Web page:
Regarding the lack of roll Saturday: “It was kind of a bummer because I'm the short knocker out here, and I rely on roll, so I had no roll today, which made it ultra long. The first couple days I'm just loving my 50 yards of roll-out, right. I hit it 347 or something like that on 18 yesterday and I think I hit it 267 today. I'm hoping it dries out a lot. I'm hoping we don't get any more rain.”
How he remains humble. “Stay down to earth? Hmm. Have you met my wife? She will keep you down to earth more than anyone in the world. She's an Argentinian-Italian fireball that will tell me everything you don't want to hear, but yeah, she'll keep me down to earth like you have no idea. It's pretty easy for me. I grew up in St. Louis, I grew up in Iowa, kind of combination, Midwest roots. My parents would never let me get outside my box, right.”
On his passion for the game. “I grew up my whole life waking up to The Golf Channel at 6:30 in the morning to watch the European Tour because that's all that was on, but I was like, I'm watching the European Tour. Colin Montgomerie was the man, and I was lucky enough to get paired with him in the 2014 PGA Championship at Valhalla, which was the coolest experience ever. But I'm a PGA member that loves the game more than anything, and I'm sitting here right now absolutely blown away by this experience, but at the same time I'm blown away by how my game has actually shown up.”
On what in his makeup allowed him to do the walk and talk interviews on a major stage. “It's built-in club professional. You deal with 600 different personalities, right? You've got a lawyer telling you how to grow grass and you've got an accountant telling you that the burger wasn't cooked right. So you've got to deal with it and you know how to deal with everybody under the sun. That's a natural thing for me.”
What he plans to do Saturday night. “So I'm going to sit back as much as I can with my friends and family at the house we rented and watch the videos tonight and see all my new followers on Instagram. It's been crazy, it's been awesome.”
On what he told his caddie about the 18th hole birdie putt before he missed it. “If I make this putt on 18, this is going to be the closest thing I'm ever going to get to hitting like a Game 7 home run. I literally told my caddie even before I putted on 18 because I literally felt that man, if that putt went in on 18 for birdie to go to 1-under total, it would have been an experience unlike any experience I've ever had in my life, but the coolest thing about it was I still had that feeling and moment even without making it, which is even cooler.”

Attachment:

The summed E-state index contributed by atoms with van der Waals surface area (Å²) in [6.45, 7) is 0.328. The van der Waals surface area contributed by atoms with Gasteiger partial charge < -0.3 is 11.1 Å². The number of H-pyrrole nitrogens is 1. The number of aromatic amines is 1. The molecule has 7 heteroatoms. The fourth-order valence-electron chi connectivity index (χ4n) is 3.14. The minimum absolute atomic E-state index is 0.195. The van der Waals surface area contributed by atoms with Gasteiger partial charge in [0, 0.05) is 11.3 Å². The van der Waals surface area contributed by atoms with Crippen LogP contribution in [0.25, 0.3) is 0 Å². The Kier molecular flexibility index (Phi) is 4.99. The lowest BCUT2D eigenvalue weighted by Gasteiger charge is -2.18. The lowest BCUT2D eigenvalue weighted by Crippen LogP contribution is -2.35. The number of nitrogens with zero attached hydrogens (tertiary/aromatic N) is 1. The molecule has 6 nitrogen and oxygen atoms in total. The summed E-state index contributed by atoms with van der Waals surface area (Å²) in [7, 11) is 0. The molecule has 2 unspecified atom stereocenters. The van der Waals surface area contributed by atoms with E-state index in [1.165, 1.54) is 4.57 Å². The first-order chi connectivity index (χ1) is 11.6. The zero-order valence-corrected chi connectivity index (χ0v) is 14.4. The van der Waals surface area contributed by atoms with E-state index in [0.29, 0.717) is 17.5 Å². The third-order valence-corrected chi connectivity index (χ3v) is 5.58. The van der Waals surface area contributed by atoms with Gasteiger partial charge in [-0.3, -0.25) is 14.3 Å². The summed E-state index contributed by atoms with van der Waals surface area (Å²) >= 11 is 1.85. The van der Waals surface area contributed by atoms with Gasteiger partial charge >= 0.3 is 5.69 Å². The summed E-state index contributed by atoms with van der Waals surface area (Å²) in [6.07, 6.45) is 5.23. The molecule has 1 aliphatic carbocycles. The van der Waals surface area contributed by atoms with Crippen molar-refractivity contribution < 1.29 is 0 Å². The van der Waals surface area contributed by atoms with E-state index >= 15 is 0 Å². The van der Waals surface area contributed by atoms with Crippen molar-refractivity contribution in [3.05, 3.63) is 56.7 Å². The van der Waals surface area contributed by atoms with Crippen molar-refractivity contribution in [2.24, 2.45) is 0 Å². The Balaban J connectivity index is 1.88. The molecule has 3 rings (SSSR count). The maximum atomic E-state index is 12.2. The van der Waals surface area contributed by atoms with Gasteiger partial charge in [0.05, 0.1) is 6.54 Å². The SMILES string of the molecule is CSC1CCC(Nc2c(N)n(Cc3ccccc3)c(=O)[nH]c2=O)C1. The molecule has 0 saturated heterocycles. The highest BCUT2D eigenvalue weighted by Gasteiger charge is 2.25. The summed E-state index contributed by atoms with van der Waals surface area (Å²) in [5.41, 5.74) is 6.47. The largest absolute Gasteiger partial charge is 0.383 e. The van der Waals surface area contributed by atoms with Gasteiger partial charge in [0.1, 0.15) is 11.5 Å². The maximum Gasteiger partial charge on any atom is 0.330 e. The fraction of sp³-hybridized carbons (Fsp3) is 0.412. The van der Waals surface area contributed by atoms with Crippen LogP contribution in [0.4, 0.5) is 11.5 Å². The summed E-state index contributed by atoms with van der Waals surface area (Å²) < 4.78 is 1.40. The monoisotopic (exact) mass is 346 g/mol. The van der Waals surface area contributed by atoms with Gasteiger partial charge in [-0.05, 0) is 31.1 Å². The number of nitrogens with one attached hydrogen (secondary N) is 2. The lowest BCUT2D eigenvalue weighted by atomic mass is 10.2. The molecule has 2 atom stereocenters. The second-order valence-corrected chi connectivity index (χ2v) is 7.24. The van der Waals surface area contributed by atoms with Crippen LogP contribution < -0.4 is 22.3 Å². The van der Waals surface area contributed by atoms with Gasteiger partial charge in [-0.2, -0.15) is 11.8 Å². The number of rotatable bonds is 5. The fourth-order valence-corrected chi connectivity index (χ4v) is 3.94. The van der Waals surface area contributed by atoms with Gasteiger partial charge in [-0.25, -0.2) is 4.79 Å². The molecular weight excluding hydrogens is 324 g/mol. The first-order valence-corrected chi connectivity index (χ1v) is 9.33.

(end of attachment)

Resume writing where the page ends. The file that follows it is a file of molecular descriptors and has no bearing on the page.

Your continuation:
Here are Block’s third round highlights and his CBS walk-and-talk at the 14th hole.
Hole Of The Day: 485-Yard Ninth
The dogleg right features tall pines and a steep embankment down the right before playing uphill to a small green.
The gruesome numbers for the toughest hole Saturday: a 4.539 scoring average, 0 birdies, 39 pars, 33 bogeys and 4 doubles. For the week it’s playing as the second toughest hole to the sixth, with a 4.376 scoring average.
More (Non-play) Dramatics From Rahm
World No. 1 Jon Rahm continued to struggle with Oak Hill and his temper.
And moving to a diva mode that only Tom and Nicole or Prince or Sandra Bullock might appreciate, Rahm berated a cameraman off the eighth green. The operator was merely recording Rahm searching for his ball.
“Stop aiming at my face when I'm mad,” Rahm told the lensman just doing his job. “It's all you guys do.”
Technically that is true. It’s their job!
And apparently the modern camera operator is supposed to now know player moods.
“He got five feet from my face when my ball had ricocheted off a tree and possibly went out of bounds," Rahm said. "It was more about giving myself my space."
Rahm carded a 2-over 72 and is 6 over after 54 holes.
These incidents came a day after Rahm was heard calling the 11th a “Great f---ing hole.” Video of that moment has been scrubbed from Twitter by PGA of America copyright claims.